carried on an extensive building activity in Ghazni, concerning palaces and gardens,mosques,
s, funerary monuments, minarets, and bridges, which arementioned in the historical sources and whose archaeological remains have beeninvestigated in the last century.
The archaeological researches have concerned in particular the excavation of a Sultanal palace that was attributed to the GhaznavidMas‘
d III (1099-1115), where marble slabs belonging to two different dadoes (of which one was partially still
) and to other panelings were found; thisevidences, and the record of hundreds of artifacts, mainly marbles, reemployed incemeteries and recent buildings, have highlighted that, along with the more commonornaments in carved brick and stucco, wood, and few examples of carved alabaster,the distinctive feature of the architectural decoration, as well as of the funeraryarchitecture, was marble – carved in flat bas-relief with vegetal, geometrical,architectural and figurative motifs and with epigraphic texts, polychrome and gilded.
of marble artifacts of architectural decoration known to usnumbers about one thousand artifacts; its comprehensive functional-morphologicaltypology includes: elements of wall and floor facings (dado panels, panels, frames,and floor slabs), other architectural decorative elements (transennas, arches, merlons), bases of columns and capitals, elements of the water system (basins, well curbs, tanksand manhole covers), as well as functional elements in the building (hinges and hingewashers).
Wall paneling, and especially dadoes, were the most common marblearchitectural features. The large number of artifacts and of the decorative variations of the functional-morphological types (for a total of 159 decorative sub-types) areindicative of the importance of marble as decorative material in Ghazni. The lack of analogous finds in other coeval archaeological sites – and especially the absence of any marble finds from the large and important Ghaznavid site of Lashkari Bazar,extensively investigated –,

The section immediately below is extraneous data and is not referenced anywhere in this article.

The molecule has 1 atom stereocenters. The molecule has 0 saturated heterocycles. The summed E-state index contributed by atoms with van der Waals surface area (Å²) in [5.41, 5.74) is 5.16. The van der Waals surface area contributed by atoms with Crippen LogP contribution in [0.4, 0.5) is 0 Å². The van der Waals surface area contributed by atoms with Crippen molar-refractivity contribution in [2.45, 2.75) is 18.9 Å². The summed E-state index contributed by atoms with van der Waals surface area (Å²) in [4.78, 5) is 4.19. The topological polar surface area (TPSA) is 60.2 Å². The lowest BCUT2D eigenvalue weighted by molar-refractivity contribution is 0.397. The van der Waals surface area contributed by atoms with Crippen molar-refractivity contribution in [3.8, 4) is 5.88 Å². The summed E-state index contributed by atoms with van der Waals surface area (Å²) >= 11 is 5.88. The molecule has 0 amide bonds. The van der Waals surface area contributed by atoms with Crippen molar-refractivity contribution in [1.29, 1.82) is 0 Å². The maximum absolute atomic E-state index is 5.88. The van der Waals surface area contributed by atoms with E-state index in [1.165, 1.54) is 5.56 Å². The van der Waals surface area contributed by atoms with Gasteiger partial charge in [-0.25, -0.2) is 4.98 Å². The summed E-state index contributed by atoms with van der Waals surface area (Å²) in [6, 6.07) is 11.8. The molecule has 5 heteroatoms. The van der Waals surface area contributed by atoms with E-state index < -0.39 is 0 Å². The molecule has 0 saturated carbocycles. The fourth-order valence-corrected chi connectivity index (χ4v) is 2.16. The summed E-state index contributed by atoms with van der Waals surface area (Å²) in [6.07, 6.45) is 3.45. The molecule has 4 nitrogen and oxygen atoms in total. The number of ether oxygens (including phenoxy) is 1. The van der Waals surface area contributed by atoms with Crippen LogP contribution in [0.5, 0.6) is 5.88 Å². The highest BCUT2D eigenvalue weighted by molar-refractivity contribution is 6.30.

stress the peculiarity of the Ghazni production, whosedevelopment was occasioned as a result of more factors, above all the existence of alocal source of marble (a quarry only three miles from Ghazni) and the persistence of a local stoneworking tradition – in particular the Hindu-Shahi marble statuary, whosetools and surface finishing techniques are the same as in the Ghaznavid period(despite differences in the volume and in the function of the objects).
At the same
In the years between 1957 and 1966 the Italian archaeological mission on behalf of IsMEO (todayIsIAO) carried on excavations and surveys; these were followed by restoration activities both of theexcavated sites and of several standing monuments. For a detailed overview of the studies on theIslamic period in Ghazni see Giunta (2003a, in particular pp. 8-10); on more recent works see Giunta2009.
The marble funerary elements are published in Giunta 2003; the other elements of architecturaldecoration in marble are catalogued along functional-morphological-decorative types in Rugiadi 2007;see also Rugiadi
in press A
for a tentative reconstruction of the marble decoration of the palace of Mas‘ud III in Ghazni; Rugiadi
in press B
for the polychrome facet of the marbles (with analyses andcritical analysis of al-‘Utbi’s text); Rugiadi 2009 for the recent history of the marble artefacts. For acomprehensive typology of the architectural decoration in backed brick see Artusi 2009.
Rugiadi 2007, pp. 1071-1276.
For more a more detailed inquiry on this and other Islamic sites see Rugiadi
in press A.
On the tools employed in Ghazni see Rugiadi
in press A
. On the parallels of tool and techniques withthe Hindu-Shahi statuary see
. The legacy of local traditions in the Ghazni marble